"Seeds themselves can't be patented but can be separately protected and recognized by the Ministry of Agriculture (MOA) and Ministry of Forestry. But if a certain gene was sampled or a technology was developed during the progress, then a person or company can apply for a patent on that," Sun Pingping, a press officer at SIPO, told the Global Times.

Sun said that a few Chinese companies or scientists have applied for patents related to seeds, but the total remains unclear.

"The genes of any plant are very valuable information and the MOA protects seeds as new species," Chen Hong, an expert of the office for the protection of New Varieties of Plants under MOA, told the Global Times.

A general manager of an organic grain farm in Lingbi county, Anhui Province, told the Global Times that the seeds they used were jointly developed by local universities. But these hybrid seeds have no patents because the technology used to breed them is already common practice.

Chen did in fact confirm that vegetable sales are mostly dominated by foreign companies but for staple grains including rice, Chinese varieties maintain a competitive edge in the market.

 
A researcher with the agriculture institute of Ningbo, Zhejiang Province cultivates new species. Photo: IC

A researcher with the agriculture institute of Ningbo, Zhejiang Province cultivates new species. Photo: IC 


"China has joined the International Union for the Protection of New Varieties of Plants and has been following international routines in protecting species because they are vital and strategic for agriculture," Chen said.

The State Council has amended protection regulations on new plant varieties which took effect on March, 2013. In the new amended law, violations of property rights of plant varieties will be punished with a fine of up to 250,000 yuan, with criminal charges applying if the violations are severe.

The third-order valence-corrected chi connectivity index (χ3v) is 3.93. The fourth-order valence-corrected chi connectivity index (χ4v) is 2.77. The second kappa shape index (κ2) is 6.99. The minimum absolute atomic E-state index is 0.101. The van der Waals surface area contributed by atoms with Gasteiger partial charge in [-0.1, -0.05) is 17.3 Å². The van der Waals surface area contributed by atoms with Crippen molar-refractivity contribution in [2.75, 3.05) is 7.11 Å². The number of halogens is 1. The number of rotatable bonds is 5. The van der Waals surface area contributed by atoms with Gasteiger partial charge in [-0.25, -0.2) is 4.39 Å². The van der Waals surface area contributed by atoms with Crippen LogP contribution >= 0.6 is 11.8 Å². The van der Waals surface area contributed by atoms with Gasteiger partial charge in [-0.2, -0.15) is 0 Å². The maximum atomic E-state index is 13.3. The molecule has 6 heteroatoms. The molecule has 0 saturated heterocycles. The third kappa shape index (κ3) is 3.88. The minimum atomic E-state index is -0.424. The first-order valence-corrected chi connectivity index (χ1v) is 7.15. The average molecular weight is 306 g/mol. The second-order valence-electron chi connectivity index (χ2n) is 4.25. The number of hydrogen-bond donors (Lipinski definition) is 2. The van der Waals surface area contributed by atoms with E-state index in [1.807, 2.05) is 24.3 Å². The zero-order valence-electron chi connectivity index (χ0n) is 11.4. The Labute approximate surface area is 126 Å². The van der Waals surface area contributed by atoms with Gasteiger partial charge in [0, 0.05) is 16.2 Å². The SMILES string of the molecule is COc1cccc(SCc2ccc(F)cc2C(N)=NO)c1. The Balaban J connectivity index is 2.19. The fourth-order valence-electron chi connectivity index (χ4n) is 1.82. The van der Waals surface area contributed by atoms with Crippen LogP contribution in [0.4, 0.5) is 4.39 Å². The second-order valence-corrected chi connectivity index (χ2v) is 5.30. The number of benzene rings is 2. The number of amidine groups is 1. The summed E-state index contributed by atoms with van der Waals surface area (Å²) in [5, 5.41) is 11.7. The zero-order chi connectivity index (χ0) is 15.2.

The Chinese government also released a full blueprint for the country's modern seed industry's development from 2012 to 2020, according to the People's Daily.

According to the blueprint, three national bases for breeding grain seeds will be established in the Northwest and Northeast of China, as well as in Hainan Province. Outside these three bases, around 100 smaller seed production facilities will also be set up in core grain production area.

Financial subsidies are also being prepared to mobilize companies to produce and develop seeds, the blueprint wrote, adding that agricultural insurance would add categories for risky varieties such as hybrid corns and rice.

Fighting seed democracy

However, the government's efforts are seen as insufficient or superficial in the eyes of researchers working to break the foreign monopoly.

"If China does not pave another way to develop agriculture but only follows foreign routines, or if patents on life are not overturned, there will be no hope for the country's agriculture," Gu Xiulin, a professor at Yunnan University of Finance and Economics who specializes in rural development, and an active campaigner against GM foods, told the Global Times.

In traditional practice, farmers keep seeds themselves after a season of growing, which Gu calls "seed democracy."

But under globalization and the market economy, domestic seeds kept by farmers are considered underdeveloped or as having low yields.

"Seeds developed by foreign companies are designed for industrialized agriculture. Under this condition, domestic seeds lack competitiveness. But the right path to develop agriculture is to let plants grow better in the wild, not in glass houses for massive production," Gu said.

Gu is strongly against current regulations for developing agriculture, believing that they are killing the operations of farmers working organically.

China imported 5,838 tons of soybeans in 2012, most of which were GM soybeans from the US, Argentina and Brazil. In the short term, China will continue importing GM grains to ensure its food security, according to Chinese authorities.

As far as Gu concerned, organic farming would be sufficient enough to support China's large population while preserving the eco-system.

Gu called for the authorities to protect organic farming practitioners as they are working to keep valuable gene information within the country.

"There are 600 million farmers in China, but they are not able to become stakeholders and have a say in the industry. The government should provide more technological and financial support to those still insisting on organic farming as an important part of the country's agricultural strategy," Gu said.

Ding Xiaoxiao contributed to this story